Course Overview

Large datasets pose difficulties across the machine learning pipeline. They are difficult to visualize and introduce computational, storage, and communication bottlenecks during data preprocessing and model training. Moreover, high capacity models often used in conjunction with large datasets introduce additional computational and storage hurdles during model training and inference. This course is intended to provide a student with the mathematical, algorithmic, and practical knowledge of issues involving learning with large datasets. Among the topics considered are: data cleaning, visualization, and pre-processing at scale; principles of parallel and distributed computing for machine learning; techniques for scalable deep learning; analysis of programs in terms of memory, computation, and (for parallel methods) communication complexity; and methods for low-latency inference.


Students are required to have taken a CMU introductory machine learning course (10-301, 10-315, 10-601, 10-701, or 10-715). A strong background in programming will also be necessary; suggested prerequisites include 15-210, 15-214, or equivalent. Students are expected to be familiar with Python or learn it during the course.


There will be no required textbooks, though we may suggest additional reading in the schedule below.

Course Components

The requirements of this course consist of participating in lectures, homework assignments, a mini-project and two exams. The grading breakdown is the following:


You are required to attend all in person exams. The exams will be given during class. Please plan your travel accordingly as we will not be able accommodate individual travel needs (e.g. by offering the exam early).

If you have an unavoidable conflict with an exam (e.g. an exam in another course), notify us by filling out the exam conflict form which will be released on Piazza a few weeks before the exam.


The homeworks will be divided into two components: programming and written. The programming assignments will ask you to implement ML algorithms from scratch; they emphasize understanding of real-world applications of ML, building end-to-end systems, and experimental design. The written assignments will focus on core concepts, “on-paper” implementations of classic learning algorithms, derivations, and understanding of theory.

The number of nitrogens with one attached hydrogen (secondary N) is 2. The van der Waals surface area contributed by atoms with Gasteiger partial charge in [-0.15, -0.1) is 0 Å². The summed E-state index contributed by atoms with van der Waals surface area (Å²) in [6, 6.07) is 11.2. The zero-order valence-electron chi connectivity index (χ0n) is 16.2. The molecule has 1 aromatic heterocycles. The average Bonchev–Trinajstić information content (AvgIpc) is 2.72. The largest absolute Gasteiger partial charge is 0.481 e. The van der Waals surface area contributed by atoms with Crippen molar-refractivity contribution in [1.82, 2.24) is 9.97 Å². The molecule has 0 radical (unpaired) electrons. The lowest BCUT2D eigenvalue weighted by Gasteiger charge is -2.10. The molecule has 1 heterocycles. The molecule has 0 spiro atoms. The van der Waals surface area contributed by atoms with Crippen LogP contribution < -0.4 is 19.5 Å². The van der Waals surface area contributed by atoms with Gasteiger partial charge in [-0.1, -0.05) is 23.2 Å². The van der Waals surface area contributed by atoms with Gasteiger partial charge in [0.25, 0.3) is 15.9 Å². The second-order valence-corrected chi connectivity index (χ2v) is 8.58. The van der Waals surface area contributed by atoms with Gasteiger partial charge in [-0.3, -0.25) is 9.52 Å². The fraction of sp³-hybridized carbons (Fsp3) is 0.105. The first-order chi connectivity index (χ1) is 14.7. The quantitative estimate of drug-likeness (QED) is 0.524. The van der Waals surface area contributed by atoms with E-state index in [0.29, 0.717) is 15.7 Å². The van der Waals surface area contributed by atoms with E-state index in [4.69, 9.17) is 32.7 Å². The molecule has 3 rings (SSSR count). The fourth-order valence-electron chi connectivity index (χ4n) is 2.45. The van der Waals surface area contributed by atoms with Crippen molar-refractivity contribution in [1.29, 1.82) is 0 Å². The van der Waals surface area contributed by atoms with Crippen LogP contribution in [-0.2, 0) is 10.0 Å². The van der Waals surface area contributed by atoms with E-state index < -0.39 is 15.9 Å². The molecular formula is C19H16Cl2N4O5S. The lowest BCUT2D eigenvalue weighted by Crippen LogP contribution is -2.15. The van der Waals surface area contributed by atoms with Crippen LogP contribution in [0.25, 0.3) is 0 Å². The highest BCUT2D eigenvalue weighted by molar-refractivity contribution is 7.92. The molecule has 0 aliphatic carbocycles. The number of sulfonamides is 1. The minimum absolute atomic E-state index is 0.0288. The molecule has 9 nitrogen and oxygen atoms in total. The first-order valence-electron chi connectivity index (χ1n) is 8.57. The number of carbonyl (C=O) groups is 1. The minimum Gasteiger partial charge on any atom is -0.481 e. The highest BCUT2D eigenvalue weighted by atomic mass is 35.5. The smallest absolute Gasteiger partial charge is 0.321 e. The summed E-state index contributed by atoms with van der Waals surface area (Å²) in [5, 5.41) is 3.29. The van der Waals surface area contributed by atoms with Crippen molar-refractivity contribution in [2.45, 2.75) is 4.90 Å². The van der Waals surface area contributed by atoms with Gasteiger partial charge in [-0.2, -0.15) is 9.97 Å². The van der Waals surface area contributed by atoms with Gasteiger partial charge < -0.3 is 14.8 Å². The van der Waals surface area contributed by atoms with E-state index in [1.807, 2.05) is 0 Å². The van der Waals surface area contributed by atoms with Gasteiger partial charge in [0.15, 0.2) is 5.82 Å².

Mini Project

Students will make create groups and participate in a Mini-project. Mini-Project details can be found here: Mini-Project. Students who are in 10-805 or are in a group with a student who is in 10-805 must do both mini-projects A and B. Students who are in a team of only 10-605 students will choose one of the two projects they would like to do.


We will use Piazza for class discussions. Please go to this Piazza website to join the course forum (note: you must use a email account to join). We strongly encourage students to post on this forum rather than emailing the course staff directly (this will be more efficient for both students and staff). Students should use Piazza to:

The course Academic Integrity Policy must be followed on the message boards at all times. Do not post or request homework solutions! Also, please be polite.


We use Gradescope to collect PDF submissions of open-ended questions on the homework (e.g. mathematical derivations, plots, short answers). The course staff will manually grade your submission, and you’ll receive personalized feedback explaining your final marks.

You will also submit your code for programming questions on the homework to Gradescope. After uploading your code, our grading scripts will autograde your assignment by running your program on a VM. This provides you with immediate feedback on the performance of your submission.

Regrade Requests

If you believe an error was made during manual grading, you’ll be able to submit a regrade request on Gradescope. For each homework, regrade requests will be open for only **1 week** after the grades have been published. This is to encourage you to check the feedback you’ve received early!

Course Staff

Instructional Staff

Ameet Talwalkar

Henry Chai

Daniel Bird

Teaching Assistants

Rahul Dharani